The Arc Ohio has been fighting a proposal to freeze enrollment in Medicaid expansion effective July 1, 2018. This proposal was included in the state budget, but Governor John Kasich exercised his line-item veto authority. Gary Tonks, CEO of The Arc Ohio, penned a letter to Governor Kasich urging him to veto the measure. Additionally, The Arc Ohio and other advocacy groups held a rally outside the Statehouse to protest attempts by the Ohio General Assembly to over-ride the measure. The Ohio of Representatives was unable to over-ride the veto.
Thanks to the advocacy of The Arc Minnesota, the Minnesota Legislature passed and Governor Mark Dayton signed a Department of Health and Human Services funding bill that makes modest progress on several key priorities including:
- A 13% reduction in parental fees for participation in the TEFRA program.
- A 1% increase in the Medicaid spend-down, or about $10 per month
- $496,000 for statewide self-advocacy efforts;
- New services for those seeking competitive employment, pending approval by the Centers for Medicare and Medicaid Services; and
- A 1.5% increase for personal care attendants under the SEIU contract, however there was no across the board increase for DSPs.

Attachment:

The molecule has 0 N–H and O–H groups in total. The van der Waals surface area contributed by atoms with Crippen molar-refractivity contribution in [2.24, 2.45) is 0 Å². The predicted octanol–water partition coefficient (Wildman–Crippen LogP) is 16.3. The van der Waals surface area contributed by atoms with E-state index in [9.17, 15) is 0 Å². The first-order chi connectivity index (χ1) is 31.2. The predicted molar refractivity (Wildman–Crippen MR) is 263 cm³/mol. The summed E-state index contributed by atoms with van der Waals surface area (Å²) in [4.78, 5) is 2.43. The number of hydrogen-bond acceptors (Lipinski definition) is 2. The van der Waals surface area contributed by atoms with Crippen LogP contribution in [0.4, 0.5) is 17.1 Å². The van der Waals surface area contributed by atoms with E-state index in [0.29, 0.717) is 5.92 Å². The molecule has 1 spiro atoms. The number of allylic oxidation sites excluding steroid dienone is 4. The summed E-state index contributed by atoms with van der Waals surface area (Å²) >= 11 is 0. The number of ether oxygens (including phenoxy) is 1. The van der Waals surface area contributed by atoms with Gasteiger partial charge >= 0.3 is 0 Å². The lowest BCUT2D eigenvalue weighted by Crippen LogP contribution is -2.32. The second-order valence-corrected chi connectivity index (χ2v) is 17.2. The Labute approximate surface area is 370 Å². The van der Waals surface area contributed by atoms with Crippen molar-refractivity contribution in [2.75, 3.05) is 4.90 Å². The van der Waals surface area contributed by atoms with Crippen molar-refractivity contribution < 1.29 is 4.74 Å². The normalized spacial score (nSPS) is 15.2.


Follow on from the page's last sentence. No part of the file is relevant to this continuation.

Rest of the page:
Illinois Governor Bruce Rauner vetoed HB 4351, which would preserve the existing Determination of Needs Assessment Criteria until a new assessment tool is provided by the federal government, put eligibility criteria for the community care program into statute, and prohibit reducing cost maximums below 2016 levels and require increases to reflect rate increases. The Arc of Illinois supported this bill.
As a result of The Arc of Tennessee’s advocacy around the Employment and Community First Choices waiver, students with I/DD who graduate high school at 18 are now immediately eligible for employment services rather than having to wait until age 21.
The Arc of Colorado supported HB 1277, recently signed into law by Governor Hickenlooper. This law requires the Department of Health Care Policy and Financing to provide 20 days of notice to a Medicaid recipient if medical assistance benefits will be suspended, terminated, or modified. The bill also extends the time for appeal of the intended action from 30 days to 60 days.